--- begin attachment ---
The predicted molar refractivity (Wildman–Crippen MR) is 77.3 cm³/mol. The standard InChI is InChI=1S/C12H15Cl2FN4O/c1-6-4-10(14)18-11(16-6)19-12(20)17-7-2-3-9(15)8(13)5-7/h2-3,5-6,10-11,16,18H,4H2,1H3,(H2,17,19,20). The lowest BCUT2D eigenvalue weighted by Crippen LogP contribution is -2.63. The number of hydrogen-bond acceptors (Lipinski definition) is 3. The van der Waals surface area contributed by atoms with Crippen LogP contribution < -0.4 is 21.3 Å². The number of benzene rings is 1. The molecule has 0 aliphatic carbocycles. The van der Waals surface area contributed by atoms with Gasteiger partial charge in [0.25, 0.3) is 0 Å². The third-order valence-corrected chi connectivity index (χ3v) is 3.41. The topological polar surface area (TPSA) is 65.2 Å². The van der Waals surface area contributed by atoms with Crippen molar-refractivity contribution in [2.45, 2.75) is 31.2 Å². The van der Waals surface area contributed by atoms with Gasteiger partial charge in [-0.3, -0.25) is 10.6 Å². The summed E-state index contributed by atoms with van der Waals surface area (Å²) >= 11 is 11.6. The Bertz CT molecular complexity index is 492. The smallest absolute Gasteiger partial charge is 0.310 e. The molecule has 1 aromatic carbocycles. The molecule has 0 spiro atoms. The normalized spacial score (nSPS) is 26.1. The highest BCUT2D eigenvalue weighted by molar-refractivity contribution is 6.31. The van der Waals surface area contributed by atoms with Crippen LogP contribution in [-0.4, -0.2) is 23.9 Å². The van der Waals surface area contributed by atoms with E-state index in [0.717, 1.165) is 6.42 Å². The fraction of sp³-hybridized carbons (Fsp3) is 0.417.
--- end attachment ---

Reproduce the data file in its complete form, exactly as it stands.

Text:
The predicted molar refractivity (Wildman–Crippen MR) is 77.3 cm³/mol. The standard InChI is InChI=1S/C12H15Cl2FN4O/c1-6-4-10(14)18-11(16-6)19-12(20)17-7-2-3-9(15)8(13)5-7/h2-3,5-6,10-11,16,18H,4H2,1H3,(H2,17,19,20). The lowest BCUT2D eigenvalue weighted by Crippen LogP contribution is -2.63. The number of hydrogen-bond acceptors (Lipinski definition) is 3. The van der Waals surface area contributed by atoms with Crippen LogP contribution < -0.4 is 21.3 Å². The number of benzene rings is 1. The molecule has 0 aliphatic carbocycles. The van der Waals surface area contributed by atoms with Gasteiger partial charge in [0.25, 0.3) is 0 Å². The third-order valence-corrected chi connectivity index (χ3v) is 3.41. The topological polar surface area (TPSA) is 65.2 Å². The van der Waals surface area contributed by atoms with Crippen molar-refractivity contribution in [2.45, 2.75) is 31.2 Å². The van der Waals surface area contributed by atoms with Gasteiger partial charge in [-0.3, -0.25) is 10.6 Å². The summed E-state index contributed by atoms with van der Waals surface area (Å²) >= 11 is 11.6. The Bertz CT molecular complexity index is 492. The smallest absolute Gasteiger partial charge is 0.310 e. The molecule has 1 aromatic carbocycles. The molecule has 0 spiro atoms. The normalized spacial score (nSPS) is 26.1. The highest BCUT2D eigenvalue weighted by molar-refractivity contribution is 6.31. The van der Waals surface area contributed by atoms with Crippen LogP contribution in [-0.4, -0.2) is 23.9 Å². The van der Waals surface area contributed by atoms with E-state index in [0.717, 1.165) is 6.42 Å². The fraction of sp³-hybridized carbons (Fsp3) is 0.417.